“‘Realism’ doesn't entirely do justice to the world WANDA inhabits, which, for all the grit and grunge of its bars and diners and factory floors, is also a world of startling everyday beauty.” - Justin Chang, Los Angeles Times
“If there is a female counterpart to John Cassavetes, Barbara Loden is it.” - Richard Brody, New Yorker
October 2 & 8 | A talented, Tony-winning actress, perhaps best known for her performance in SPLENDOR IN THE GRASS, Loden’s WANDA is a remarkable, verite-style portrait of womanhood. The titular Wanda (played by Loden) is an unhappy housewife who drifts through rural coal mining country after leaving her husband and children. A woman unmoored, Wanda wanders from man to man—a one-night stand, a criminal, a stranger—their abusive and dismissive treatment of her a reflection of the tyranny of misogyny in America. Made at a time when few women were behind the camera, WANDA shook the foundations of independent cinema and unwaveringly presented a flawed female protagonist rarely seen on screen, even more than 50 years later. Though critically lauded—the film premiered at the Venice Film Festival, the only film from America that year—WANDA never received distribution and was criminally underseen. Loden turned her creative attention back to the stage and tragically died in 1980.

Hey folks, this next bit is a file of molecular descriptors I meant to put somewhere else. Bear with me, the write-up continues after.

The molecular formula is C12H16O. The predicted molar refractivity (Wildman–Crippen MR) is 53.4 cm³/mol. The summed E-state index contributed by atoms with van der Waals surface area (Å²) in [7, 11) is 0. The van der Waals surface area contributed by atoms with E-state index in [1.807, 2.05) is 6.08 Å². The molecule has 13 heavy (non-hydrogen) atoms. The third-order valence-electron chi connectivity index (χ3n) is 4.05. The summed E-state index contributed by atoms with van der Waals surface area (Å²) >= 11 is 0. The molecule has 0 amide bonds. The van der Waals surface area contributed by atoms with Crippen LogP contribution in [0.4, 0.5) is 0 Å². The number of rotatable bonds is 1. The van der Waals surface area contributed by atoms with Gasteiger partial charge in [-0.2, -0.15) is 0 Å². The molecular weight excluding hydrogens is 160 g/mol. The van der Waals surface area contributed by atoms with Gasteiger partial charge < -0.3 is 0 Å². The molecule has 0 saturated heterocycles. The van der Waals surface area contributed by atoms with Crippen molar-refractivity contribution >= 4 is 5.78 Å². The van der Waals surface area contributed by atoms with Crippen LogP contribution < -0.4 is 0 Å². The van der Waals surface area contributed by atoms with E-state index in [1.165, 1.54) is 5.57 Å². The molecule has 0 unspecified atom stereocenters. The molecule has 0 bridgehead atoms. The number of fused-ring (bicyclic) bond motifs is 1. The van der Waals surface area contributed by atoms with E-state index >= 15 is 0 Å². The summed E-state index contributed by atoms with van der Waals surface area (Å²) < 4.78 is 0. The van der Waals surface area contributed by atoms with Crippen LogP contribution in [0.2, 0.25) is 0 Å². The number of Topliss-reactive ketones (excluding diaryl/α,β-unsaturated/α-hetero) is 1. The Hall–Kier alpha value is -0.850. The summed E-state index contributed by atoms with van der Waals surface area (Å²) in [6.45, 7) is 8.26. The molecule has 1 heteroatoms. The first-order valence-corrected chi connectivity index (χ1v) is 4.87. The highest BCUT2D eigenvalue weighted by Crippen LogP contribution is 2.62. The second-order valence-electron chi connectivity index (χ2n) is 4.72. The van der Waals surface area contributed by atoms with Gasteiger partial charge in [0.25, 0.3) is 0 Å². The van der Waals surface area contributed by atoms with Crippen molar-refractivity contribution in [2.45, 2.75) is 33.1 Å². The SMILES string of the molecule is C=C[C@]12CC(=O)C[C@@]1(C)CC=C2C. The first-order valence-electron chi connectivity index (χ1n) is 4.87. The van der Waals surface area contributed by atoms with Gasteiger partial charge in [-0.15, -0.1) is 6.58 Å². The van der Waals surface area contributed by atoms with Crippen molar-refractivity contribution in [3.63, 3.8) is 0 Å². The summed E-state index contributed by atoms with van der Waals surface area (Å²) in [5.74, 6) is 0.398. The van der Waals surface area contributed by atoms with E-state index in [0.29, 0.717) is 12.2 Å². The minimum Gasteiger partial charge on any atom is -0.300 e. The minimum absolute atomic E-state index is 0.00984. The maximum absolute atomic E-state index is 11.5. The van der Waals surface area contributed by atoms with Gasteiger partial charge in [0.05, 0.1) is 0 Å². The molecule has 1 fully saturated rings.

Awards & Nominations
Winner - Pasinetti Award, Best Foreign Film, Venice Film Festival
One and Done Series: In One and Done we consider the work of gifted filmmakers who, for myriad reasons, never directed another feature film again, and invite audiences to appreciate the rarity while imagining what might have been. View full series.
The Film Center is ADA accessible. This presentation will be projected without open captions. The theater is hearing-loop equipped. For accessibility requests, please email firstname.lastname@example.org